Heavy Metal Music in 2022

Heavy Metal Music in 2022

Heavy metal music is an aggressive genre of rock characterized by fast drum beats, shredding guitar riffs and anti-establishment lyrics – made popular during the 80s by bands such as Metallica, Slayer and Anthrax.

2022 marked a return of heavy metal with several prominent bands releasing albums that demonstrated their modern sound. Here are some of the highlights.

Wormrot – Hiss

Wormrot of Singapore have released Hiss – their fourth record and follow up to 2016’s Voices – as their fourth full length offering of intense grindcore aggression. Featuring Arif (Vocals), Rasyid (Guitar) and Vijesh (Drums), Hiss showcases modern grindcore like no other work has before it. With Vijesh on drums as part of the core trio this album pushes genre boundaries even further than before.

This album begins with the serene flow of water, mirroring the beautiful imagery on its cover, but this serenity quickly dissipates when the band blasts into an unforgiving torrent of brutality – with relentless riffing and hideous vocals assaulting listeners without mercy or regard.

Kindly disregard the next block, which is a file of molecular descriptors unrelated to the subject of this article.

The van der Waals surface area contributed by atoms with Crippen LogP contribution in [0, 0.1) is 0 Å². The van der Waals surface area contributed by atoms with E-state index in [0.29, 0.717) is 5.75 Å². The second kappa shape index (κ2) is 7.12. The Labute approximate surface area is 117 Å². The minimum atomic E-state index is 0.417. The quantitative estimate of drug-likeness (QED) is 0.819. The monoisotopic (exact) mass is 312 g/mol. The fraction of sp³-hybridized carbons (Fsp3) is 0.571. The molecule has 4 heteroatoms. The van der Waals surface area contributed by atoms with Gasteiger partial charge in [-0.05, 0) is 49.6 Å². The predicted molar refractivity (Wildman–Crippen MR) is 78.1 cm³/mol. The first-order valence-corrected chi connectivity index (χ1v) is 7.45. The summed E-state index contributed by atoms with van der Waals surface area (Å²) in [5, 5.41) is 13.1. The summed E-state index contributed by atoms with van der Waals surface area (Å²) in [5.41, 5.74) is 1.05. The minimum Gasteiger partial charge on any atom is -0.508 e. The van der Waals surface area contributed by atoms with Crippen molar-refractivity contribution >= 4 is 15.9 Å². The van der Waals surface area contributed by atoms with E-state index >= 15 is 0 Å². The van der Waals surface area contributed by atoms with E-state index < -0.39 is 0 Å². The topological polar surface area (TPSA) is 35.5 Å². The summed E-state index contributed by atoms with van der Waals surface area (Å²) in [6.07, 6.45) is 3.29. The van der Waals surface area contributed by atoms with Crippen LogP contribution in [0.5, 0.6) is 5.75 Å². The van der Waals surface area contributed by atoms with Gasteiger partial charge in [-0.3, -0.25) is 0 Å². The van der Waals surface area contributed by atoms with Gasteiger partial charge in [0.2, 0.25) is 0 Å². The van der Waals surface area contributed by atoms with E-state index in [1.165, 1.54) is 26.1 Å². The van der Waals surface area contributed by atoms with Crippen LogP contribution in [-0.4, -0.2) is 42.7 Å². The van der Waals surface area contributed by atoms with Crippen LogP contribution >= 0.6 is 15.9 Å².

Though Hiss’ tracks move quickly, they feature plenty of variation within them. Breakneck tempos, blocky riffs and fierce vocals are present; yet this album also demonstrates an unexpected emotional depth which adds dimension to its harsh soundscape.

The album also explores new territory when it comes to songwriting. Unrecognizable, for example, features an explosive twelve-second burst of gurgling lows and shrieking highs over classic Wormrot drumming; Broken Maze offers a dark jazz groove through gloomy guitars and aggressive drumming; while Hatred Transcending provides a mosher riff and group vocals perfect for circle pit performances.

Hiss proves that the stripped-back approach to grind metal remains relevant today. Wormrot don’t shy away from exploring other genres either, without engaging in self-indulgent pretentiousness that would alienate fans looking for pure grind metal. Instead, the band adapts other styles to meet its own requirements and uses them effectively.

Doldrum – The Knocking

Doldrum – The Knocking is an engaging and captivating record despite its seemingly dull title. The band have an intuitive grasp of their sound, and are adept at using it in an organic manner without feeling forced. Not simply singing vocals over off-kilter blast beats; Doldrum creates its own world that draws listeners in with its dark yet wonderful narrative.

Doldrum have elements of avant-garde black metal bands such as Lugubrum and Ved Buens Ende, without going too far out with their style. Their music displays an expert handling of progressive black metal themes while simultaneously including post-black metal elements – it would easily make my list of favorite records of 2022!